1. Bernard Lam | | #7

      thank you Peter. The home should be decently efficient just to meet code here. LED lights is a requirement here now. R80 roof, R30 walls, 80G HPWH, 5 head minisplit etc. All electric with a 25kw PV roof, estimated to produce 32000kwh/yr.

      I had assumed that adding the amps of the breaker size required by the equipment was a valid way to give me an idea of how much I'll use, and I thought that I should assume everything can be all on together as a worst case scenario (for code or otherwise). Now I know it doesn't work like that.

      1. Expert Member
        Akos | | #8

        Depending on how your PV is metered, you might need a PV ready main panel. These have a dedicated bus for the PV inverter as a regular panel would be limited to 20% of the panel max current (ie a standard 200A panel is limited to 7.6kW PV).

        There are also other ways around it, just make sure this is figured out before picking equipment.

        You can also put the ADU on its own meter, this way if it is ever rented, billing becomes much easier. Around me you can connect two meter bases/masts to a single overhead feed.

  6. Deleted | | #13

    Deleted

  7. Bernard Lam | | #15

    Funny that you mention crown amps for subs - it's exactly what ive been intending. Currently I have a XLS1500 that I used to push a couple 15"s from partsexpress. Subs and amps are one of those things in life that you don't think you need more until you do. Never thought I'd want more than 1500rms but before you know it the amp was clipping, so this time around I'm going all in, I want lots of headroom at clubbing levels. I'm planning on 2 "bass tower/arrays", 6x 12" or 15" per side. Im one of those people that prefer to have my subs showing and making a statement rather than stealth installs - which I have considered, I.e. having them built into the stud bays. I have a 2x10 double height LVL wall that could take these subs, but every time I think about it, I feel that I don't want to risk the subs cracking the drywall mud from its vibrations. (I attached some pics of this balloon framed LVL wall, which probably should have been done in steel, but that's a different discussion).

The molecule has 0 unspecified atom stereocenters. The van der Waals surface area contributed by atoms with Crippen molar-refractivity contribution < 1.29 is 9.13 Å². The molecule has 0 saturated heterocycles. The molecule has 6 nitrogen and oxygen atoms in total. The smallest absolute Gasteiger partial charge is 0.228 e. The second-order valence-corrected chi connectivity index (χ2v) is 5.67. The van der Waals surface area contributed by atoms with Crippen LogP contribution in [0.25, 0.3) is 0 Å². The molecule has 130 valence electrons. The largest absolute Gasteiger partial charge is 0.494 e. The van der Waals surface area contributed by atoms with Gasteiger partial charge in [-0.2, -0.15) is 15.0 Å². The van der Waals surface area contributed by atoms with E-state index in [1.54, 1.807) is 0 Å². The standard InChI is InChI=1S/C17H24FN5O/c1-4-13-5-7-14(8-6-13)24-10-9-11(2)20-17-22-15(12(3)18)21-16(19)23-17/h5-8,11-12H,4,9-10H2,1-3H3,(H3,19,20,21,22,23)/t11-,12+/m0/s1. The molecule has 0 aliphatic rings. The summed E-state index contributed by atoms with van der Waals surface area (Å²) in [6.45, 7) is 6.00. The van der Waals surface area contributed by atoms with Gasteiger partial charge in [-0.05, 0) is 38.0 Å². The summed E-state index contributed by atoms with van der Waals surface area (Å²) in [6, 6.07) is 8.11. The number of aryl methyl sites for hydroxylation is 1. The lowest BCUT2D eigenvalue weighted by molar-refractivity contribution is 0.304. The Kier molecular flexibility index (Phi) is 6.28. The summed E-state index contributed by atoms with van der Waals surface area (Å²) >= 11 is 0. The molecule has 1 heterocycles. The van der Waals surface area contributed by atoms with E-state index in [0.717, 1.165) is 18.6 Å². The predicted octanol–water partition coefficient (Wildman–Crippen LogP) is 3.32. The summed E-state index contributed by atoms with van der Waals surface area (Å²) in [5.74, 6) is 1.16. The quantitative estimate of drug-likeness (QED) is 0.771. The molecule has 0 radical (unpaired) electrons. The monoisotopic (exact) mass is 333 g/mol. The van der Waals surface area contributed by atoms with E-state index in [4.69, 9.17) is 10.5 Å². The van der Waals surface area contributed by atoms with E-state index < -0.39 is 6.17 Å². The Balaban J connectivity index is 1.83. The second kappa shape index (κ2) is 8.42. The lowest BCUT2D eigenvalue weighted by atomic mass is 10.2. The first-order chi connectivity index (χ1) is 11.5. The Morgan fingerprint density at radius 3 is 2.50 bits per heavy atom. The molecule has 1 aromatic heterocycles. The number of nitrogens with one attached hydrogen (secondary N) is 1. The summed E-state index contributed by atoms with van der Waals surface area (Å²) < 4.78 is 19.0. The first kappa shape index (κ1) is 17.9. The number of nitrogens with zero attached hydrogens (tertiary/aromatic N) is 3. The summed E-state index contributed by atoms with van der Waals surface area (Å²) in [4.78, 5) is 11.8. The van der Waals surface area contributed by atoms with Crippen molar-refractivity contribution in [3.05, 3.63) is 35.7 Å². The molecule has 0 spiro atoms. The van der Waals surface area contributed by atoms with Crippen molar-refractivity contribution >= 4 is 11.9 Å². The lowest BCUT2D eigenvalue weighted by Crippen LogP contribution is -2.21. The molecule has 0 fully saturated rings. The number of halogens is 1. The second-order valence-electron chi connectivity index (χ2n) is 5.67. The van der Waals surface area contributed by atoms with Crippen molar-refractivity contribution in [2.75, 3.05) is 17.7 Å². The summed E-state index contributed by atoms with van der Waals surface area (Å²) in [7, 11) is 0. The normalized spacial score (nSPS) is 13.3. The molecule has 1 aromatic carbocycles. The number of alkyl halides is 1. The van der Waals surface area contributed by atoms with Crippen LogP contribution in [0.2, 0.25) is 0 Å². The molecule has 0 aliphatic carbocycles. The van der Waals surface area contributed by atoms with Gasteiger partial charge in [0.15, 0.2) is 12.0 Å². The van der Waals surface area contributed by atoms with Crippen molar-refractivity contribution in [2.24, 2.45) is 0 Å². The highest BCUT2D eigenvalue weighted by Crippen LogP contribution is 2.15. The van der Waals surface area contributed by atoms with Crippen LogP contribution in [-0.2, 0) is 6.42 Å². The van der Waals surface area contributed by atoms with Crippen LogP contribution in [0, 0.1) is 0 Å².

Regardless, i found some XLC2800 for really cheap on eBay - the reason they are so cheap is because they are the 220v "euro" version. But then I did some research and everyone I talked to told me that it should work fine at 240v in the US. Whether it's single phase (euro) or dual phase (us), or 220v or 240v should not make a difference. I was advised to install a 240/20A circuit/outlet with #12 wire, and a 6-15p plug for the amp. Since im running dedicated circuits anyway, 120 or 240 should be similar cost. And the 240/20a outlet can have 2 of those amps plugged into it - each bridged to provide 2400Wrms pushing 6-8 drivers. Very very overkill but in use it might be only drawing 10% of that power. Maybe I'd just do one xlc2800 if im using 12"s and 2 amps if im using 15s.